The Social Security Administration and its Office of the Inspector General (OIG) announced the expansion of its successful antifraud initiative, the Cooperative Disability Investigations (CDI) Program.
CDI Units identify, investigate and prevent Social Security disability fraud. Three new statewide offices recently opened across the country, in Bismarck, N.D.; Boise, Idaho, and Helena, Mont. In addition, the Puerto Rico office has expanded its investigative scope to include cases in the U.S. Virgin Islands.
The CDI Program helps to resolve questions of potential fraud before benefits are ever paid. The innovative initiative continues to be successful by bringing together personnel from Social Security, its OIG, State Disability Determination Services (DDS), and local law enforcement agencies to investigate and analyze suspicious or questionable Social Security disability claims. CDI Unit efforts assist disability examiners in making informed decisions, ensure payment accuracy, and generate significant taxpayer savings, for both Federal and State programs.
“Social Security has zero tolerance for fraud and we are committed to detecting and preventing it. Our CDI Program serves a vital role in that commitment,” said Andrew Saul, commissioner of Social Security. “We diligently work at the national and local levels to stop fraud and carry out our mission of delivering quality Social Security services to the public.”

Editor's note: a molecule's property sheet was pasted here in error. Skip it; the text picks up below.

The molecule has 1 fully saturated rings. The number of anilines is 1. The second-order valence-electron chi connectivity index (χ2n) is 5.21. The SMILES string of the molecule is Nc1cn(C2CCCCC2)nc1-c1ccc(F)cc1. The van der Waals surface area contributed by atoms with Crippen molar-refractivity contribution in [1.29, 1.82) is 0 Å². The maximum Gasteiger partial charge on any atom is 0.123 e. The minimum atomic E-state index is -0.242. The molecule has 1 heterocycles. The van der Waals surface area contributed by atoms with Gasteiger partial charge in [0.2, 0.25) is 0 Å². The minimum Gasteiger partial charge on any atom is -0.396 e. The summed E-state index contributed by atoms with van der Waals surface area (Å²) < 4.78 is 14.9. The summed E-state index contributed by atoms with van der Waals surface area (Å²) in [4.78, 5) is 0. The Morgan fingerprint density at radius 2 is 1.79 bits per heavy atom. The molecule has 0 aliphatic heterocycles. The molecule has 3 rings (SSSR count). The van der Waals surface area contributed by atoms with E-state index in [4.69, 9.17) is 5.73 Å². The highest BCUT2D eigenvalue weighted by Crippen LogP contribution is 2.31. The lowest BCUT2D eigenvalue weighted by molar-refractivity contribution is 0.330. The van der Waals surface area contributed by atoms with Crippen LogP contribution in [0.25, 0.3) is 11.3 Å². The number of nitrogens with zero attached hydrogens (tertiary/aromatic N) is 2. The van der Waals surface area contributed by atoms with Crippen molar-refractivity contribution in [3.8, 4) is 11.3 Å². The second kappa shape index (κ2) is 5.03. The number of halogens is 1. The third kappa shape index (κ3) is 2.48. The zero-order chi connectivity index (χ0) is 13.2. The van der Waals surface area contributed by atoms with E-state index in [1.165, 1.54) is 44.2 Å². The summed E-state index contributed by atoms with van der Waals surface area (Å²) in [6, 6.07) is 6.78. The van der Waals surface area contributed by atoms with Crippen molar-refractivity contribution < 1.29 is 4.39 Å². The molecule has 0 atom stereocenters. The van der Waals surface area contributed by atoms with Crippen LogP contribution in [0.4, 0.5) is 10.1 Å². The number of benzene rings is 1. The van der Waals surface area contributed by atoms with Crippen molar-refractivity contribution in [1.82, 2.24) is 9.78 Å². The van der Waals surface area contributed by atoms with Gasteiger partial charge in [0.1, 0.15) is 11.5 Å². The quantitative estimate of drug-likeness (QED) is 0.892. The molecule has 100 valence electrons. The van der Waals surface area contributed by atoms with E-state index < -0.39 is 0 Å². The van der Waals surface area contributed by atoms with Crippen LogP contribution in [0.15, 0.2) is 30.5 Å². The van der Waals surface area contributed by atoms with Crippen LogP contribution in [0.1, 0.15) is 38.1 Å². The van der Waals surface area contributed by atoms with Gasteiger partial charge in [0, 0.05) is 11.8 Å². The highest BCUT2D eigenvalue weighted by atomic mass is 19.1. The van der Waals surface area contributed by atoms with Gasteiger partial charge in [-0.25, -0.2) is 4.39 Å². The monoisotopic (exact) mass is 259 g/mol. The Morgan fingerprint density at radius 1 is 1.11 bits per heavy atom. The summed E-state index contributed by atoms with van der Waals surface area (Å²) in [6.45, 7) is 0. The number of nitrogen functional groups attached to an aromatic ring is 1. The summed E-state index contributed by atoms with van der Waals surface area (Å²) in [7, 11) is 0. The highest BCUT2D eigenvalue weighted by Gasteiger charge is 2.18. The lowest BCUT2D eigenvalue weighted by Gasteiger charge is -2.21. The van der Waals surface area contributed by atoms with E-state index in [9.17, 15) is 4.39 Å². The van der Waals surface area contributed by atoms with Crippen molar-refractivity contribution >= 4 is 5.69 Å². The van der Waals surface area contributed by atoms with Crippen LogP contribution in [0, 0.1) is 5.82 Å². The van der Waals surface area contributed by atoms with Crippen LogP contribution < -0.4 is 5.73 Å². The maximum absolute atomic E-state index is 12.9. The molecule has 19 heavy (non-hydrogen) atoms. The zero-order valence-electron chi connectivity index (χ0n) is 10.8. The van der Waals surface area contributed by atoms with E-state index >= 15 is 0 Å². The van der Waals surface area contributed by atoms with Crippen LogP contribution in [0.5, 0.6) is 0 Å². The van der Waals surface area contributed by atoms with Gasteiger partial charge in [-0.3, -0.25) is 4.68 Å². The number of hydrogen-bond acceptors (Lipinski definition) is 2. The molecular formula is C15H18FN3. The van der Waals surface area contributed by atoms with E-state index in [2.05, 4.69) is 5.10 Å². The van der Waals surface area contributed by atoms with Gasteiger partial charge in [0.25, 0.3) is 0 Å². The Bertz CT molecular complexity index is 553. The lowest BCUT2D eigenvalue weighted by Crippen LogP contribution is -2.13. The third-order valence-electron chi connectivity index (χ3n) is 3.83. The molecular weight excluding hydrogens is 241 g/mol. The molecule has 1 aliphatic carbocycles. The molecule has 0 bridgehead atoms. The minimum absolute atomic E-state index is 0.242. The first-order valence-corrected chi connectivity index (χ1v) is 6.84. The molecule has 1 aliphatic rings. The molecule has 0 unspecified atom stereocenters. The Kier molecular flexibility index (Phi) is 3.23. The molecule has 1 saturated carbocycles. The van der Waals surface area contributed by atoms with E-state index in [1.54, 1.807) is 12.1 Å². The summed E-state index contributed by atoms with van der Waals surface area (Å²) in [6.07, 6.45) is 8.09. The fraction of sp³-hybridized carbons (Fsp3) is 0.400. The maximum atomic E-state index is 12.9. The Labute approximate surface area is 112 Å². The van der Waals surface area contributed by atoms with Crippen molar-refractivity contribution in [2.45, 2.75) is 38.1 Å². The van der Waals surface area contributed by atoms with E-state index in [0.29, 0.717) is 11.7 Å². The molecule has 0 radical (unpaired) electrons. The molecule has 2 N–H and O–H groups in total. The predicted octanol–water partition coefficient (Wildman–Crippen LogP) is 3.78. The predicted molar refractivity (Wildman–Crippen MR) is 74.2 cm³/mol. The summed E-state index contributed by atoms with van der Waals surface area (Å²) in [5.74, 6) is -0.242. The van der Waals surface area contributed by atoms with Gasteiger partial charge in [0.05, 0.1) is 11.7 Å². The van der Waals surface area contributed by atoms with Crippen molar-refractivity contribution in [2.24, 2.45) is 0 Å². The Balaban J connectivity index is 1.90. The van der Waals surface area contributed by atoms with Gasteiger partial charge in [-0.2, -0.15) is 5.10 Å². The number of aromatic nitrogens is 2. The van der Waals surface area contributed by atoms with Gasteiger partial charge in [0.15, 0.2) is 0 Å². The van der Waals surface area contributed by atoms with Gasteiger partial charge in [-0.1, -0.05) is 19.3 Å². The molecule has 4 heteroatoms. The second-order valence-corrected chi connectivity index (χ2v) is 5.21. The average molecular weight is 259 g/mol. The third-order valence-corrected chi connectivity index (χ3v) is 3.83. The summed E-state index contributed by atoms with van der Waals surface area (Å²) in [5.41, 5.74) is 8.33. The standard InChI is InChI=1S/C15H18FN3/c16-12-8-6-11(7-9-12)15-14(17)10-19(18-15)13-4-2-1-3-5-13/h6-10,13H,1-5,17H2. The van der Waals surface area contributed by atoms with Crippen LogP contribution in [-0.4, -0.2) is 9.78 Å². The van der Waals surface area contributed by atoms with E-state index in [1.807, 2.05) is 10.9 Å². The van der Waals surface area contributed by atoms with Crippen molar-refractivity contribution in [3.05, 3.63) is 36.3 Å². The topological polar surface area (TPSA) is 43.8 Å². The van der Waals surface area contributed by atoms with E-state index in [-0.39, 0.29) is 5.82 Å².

The CDI Program consists of 46 units covering 40 states, the District of Columbia and the U.S. territories. Social Security and OIG have opened several units in the last few years as they work together to provide CDI coverage for all 50 states by 2022.
“We are pleased to announce this expansion of the CDI Program as we move closer to our goal of covering all 50 States. CDI has a significant impact on the integrity of Social Security’s disability programs, and is an important resource for those making disability determinations,” said Inspector General Gail S. Ennis. “This initiative is successful at preventing fraud in part due to the vital role of interagency partnerships, so we welcome Idaho, Montana and North Dakota as they join this effort.”
Since 1997, when Social Security and OIG established CDI, its efforts have contributed to $4 billion in projected savings to Social Security’s programs, and $3 billion in projected savings to other Federal and State programs. For more information, please visit the OIG website and Social Security’s anti-fraud website at www.socialsecurity.gov/antifraudfacts.